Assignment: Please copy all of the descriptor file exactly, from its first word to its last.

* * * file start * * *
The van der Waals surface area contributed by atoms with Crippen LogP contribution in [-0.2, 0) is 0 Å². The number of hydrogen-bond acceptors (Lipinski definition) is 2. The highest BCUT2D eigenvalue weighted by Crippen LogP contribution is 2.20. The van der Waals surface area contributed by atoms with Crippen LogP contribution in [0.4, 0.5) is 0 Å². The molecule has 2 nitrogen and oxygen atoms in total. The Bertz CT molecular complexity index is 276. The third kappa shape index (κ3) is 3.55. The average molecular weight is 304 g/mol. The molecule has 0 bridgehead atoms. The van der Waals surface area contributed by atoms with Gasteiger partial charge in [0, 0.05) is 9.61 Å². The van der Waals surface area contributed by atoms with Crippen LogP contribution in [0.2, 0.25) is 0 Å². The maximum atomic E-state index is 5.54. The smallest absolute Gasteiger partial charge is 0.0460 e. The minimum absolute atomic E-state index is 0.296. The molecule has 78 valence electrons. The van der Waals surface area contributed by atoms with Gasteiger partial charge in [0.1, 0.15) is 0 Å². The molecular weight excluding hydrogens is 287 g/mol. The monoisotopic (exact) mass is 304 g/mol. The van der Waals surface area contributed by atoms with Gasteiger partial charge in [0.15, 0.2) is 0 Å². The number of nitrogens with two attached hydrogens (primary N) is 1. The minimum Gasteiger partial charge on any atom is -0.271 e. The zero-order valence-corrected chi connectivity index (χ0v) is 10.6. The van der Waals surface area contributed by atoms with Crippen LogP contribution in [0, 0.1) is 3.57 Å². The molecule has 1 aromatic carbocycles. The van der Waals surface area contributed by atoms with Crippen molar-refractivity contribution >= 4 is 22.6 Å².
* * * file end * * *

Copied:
The van der Waals surface area contributed by atoms with Crippen LogP contribution in [-0.2, 0) is 0 Å². The number of hydrogen-bond acceptors (Lipinski definition) is 2. The highest BCUT2D eigenvalue weighted by Crippen LogP contribution is 2.20. The van der Waals surface area contributed by atoms with Crippen LogP contribution in [0.4, 0.5) is 0 Å². The molecule has 2 nitrogen and oxygen atoms in total. The Bertz CT molecular complexity index is 276. The third kappa shape index (κ3) is 3.55. The average molecular weight is 304 g/mol. The molecule has 0 bridgehead atoms. The van der Waals surface area contributed by atoms with Gasteiger partial charge in [0, 0.05) is 9.61 Å². The van der Waals surface area contributed by atoms with Crippen LogP contribution in [0.2, 0.25) is 0 Å². The maximum atomic E-state index is 5.54. The smallest absolute Gasteiger partial charge is 0.0460 e. The minimum absolute atomic E-state index is 0.296. The molecule has 78 valence electrons. The van der Waals surface area contributed by atoms with Gasteiger partial charge in [0.1, 0.15) is 0 Å². The molecular weight excluding hydrogens is 287 g/mol. The monoisotopic (exact) mass is 304 g/mol. The van der Waals surface area contributed by atoms with Gasteiger partial charge in [0.15, 0.2) is 0 Å². The number of nitrogens with two attached hydrogens (primary N) is 1. The minimum Gasteiger partial charge on any atom is -0.271 e. The zero-order valence-corrected chi connectivity index (χ0v) is 10.6. The van der Waals surface area contributed by atoms with Crippen LogP contribution in [0, 0.1) is 3.57 Å². The molecule has 1 aromatic carbocycles. The van der Waals surface area contributed by atoms with Crippen molar-refractivity contribution >= 4 is 22.6 Å².